16:15 And king Ahaz commanded Urijah the priest, saying, Upon the great altar burn the morning burnt offering, and the evening meat offering, and the king's burnt sacrifice, and his meat offering, with the burnt offering of all the people of the land, and their meat offering, and their drink offerings; and sprinkle upon it all the blood of the burnt offering, and all the blood of the sacrifice: and the brasen altar shall be for me to enquire by. 16:16 Thus did Urijah the priest, according to all that king Ahaz commanded.

16:17 And king Ahaz cut off the borders of the bases, and removed the laver from off them; and took down the sea from off the brasen oxen that were under it, and put it upon a pavement of stones. 16:18 And the covert for the sabbath that they had built in the house, and the king's entry without, turned he from the house of the LORD for the king of Assyria." (2 Kings 16:10-18 KJV)

Ahaz died at about age 36 ("twenty years old was Ahaz when he began to reign, and reigned sixteen years in Jerusalem"). He was buried in the city of David (see A History Of Jerusalem: The City Of David) where he awaits the Judgment Day.

"16:19 Now the rest of the acts of Ahaz which he did, are they not written in the book of the chronicles of the kings of Judah? 16:20 And Ahaz slept with his fathers, and was buried with his fathers in the city of David: and Hezekiah his son reigned in his stead." (2 Kings 16:19-20 KJV)

Fact Finder: What did Jesus Christ say about the "abomination of desolation"? How is it going to happen again - just a few days before the return of Jesus Christ?
See A History Of Jerusalem: Abomination Of Desolation


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This Day In History, June 21

217 BC: Carthaginian forces led by Hannibal (a Punic Carthaginian military commander, considered by many historians to be one of the greatest military commanders in history) destroyed a Roman army (see also Legions Of Men And Angels) under consul Gaius Flaminicy in a battle at Lake Trasimenus in central Italy (see The Politics Of Rome and A History Of Jerusalem: Pompey And The Caesars).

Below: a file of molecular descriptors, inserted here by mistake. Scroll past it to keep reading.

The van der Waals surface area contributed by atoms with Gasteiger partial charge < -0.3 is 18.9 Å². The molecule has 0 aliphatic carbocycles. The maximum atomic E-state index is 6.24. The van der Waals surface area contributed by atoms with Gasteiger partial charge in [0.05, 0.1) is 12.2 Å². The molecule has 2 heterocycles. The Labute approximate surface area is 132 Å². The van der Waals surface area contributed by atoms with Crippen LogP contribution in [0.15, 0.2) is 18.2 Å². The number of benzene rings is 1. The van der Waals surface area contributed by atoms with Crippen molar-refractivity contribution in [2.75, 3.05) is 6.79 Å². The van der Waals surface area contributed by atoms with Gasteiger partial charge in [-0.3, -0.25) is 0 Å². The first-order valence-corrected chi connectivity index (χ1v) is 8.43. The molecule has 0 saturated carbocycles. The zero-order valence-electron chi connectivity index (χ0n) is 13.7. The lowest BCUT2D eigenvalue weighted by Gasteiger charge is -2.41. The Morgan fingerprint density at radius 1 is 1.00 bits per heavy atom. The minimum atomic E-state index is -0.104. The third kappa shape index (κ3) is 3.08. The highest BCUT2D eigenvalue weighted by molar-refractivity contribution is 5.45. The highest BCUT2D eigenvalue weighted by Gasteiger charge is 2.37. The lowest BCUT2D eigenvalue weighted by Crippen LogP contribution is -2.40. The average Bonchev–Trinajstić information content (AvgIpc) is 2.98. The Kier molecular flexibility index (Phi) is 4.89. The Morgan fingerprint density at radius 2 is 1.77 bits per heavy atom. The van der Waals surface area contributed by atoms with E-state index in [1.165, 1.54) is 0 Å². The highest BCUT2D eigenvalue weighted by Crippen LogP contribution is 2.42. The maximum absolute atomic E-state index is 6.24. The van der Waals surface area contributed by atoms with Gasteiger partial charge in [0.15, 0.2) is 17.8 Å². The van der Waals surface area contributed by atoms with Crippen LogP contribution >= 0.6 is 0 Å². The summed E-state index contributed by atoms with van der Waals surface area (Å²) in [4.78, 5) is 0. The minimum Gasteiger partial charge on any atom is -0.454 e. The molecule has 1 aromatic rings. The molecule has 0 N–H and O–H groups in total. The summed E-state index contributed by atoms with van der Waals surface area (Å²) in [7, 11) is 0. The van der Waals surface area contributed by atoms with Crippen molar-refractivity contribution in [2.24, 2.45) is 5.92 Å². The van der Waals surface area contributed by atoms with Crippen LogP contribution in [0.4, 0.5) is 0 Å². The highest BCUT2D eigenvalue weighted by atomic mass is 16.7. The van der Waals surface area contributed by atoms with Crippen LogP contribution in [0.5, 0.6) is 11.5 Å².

Hannibal 524: The Battle of Vezeronce. The Burgundians under King Godomar defeated the Franks.

533: A Byzantine fleet under Belisarius sailed from Constantinople to battle the Vandals (an east Germanic tribe; see also The Holy Roman Empire Of The German Nation) in Africa.

1307: Kulug Khan was crowned as Khagan of the Mongols and Wuzong of the Yuan (see also Gog and Magog).

1314: The Scots of Robert the Bruce defeated Edward II's army at Bannockburn.

1377: King Edward III of England died. King from 1327, he attempted to invade France in 1339 and 1340, thereby starting the Hundred Years War. He was succeeded by his grandson, Richard II.

1529: During the War of the League of Cognac, French military forces were routed out of northern Italy by Spanish forces at the Battle of Landriano.

1633: Galileo Galilei was forced by the Roman Catholic Church to "abjure, curse, and detest" his (entirely correct) theory that the earth orbits the sun.

1667: The Peace of Breda ended the Second Anglo-Dutch War (1664-67), with the Dutch ceding New Amsterdam, known today as New York, to the English.

1749: Halifax was founded when Col. Edward Cornwallis brought more than 2,500 English immigrants to Nova Scotia ("New Scotland").

1791: King Louis XVI of France and his family fled to Varennes during the French Revolution.

1824: During the Greek War of Independence, Egyptian forces captured Psara in the Aegean Sea.

1887: Queen Victoria celebrated her golden jubilee marking 50 years on the British throne.

1900: The Boxer Rebellion began in China to oppose foreign interference in Chinese affairs. An international force of Japanese, Russian, German, U.S., British, Italian and Austro-Hungarian troops put down the uprising by August 14 (which obviously proved that there was foreign interference in Chinese affairs).

1977: Menachem Begin became Israel's 6th Prime Minister (see Israel In History and Prophecy: Israel Of Judah).

1982: John Hinckley was found not guilty by reason of insanity of the attempted murder of U.S. President Reagan in 1981.

1990: An earthquake in northern Iran killed over 50,000 and injured more than 200,000.

1990: Hungary officially re-launched its stock exchange, 42 years after its closure by the Communist Party. The Budapest stock exchange was the first Western-style securities exchange in any Warsaw Pact country.

2006: The newly-discovered moons of the planet Pluto were officially named Nix and Hydra (although most scientists reject religion, they nevertheless very often name scientific discoveries and programs after pagan gods and idols).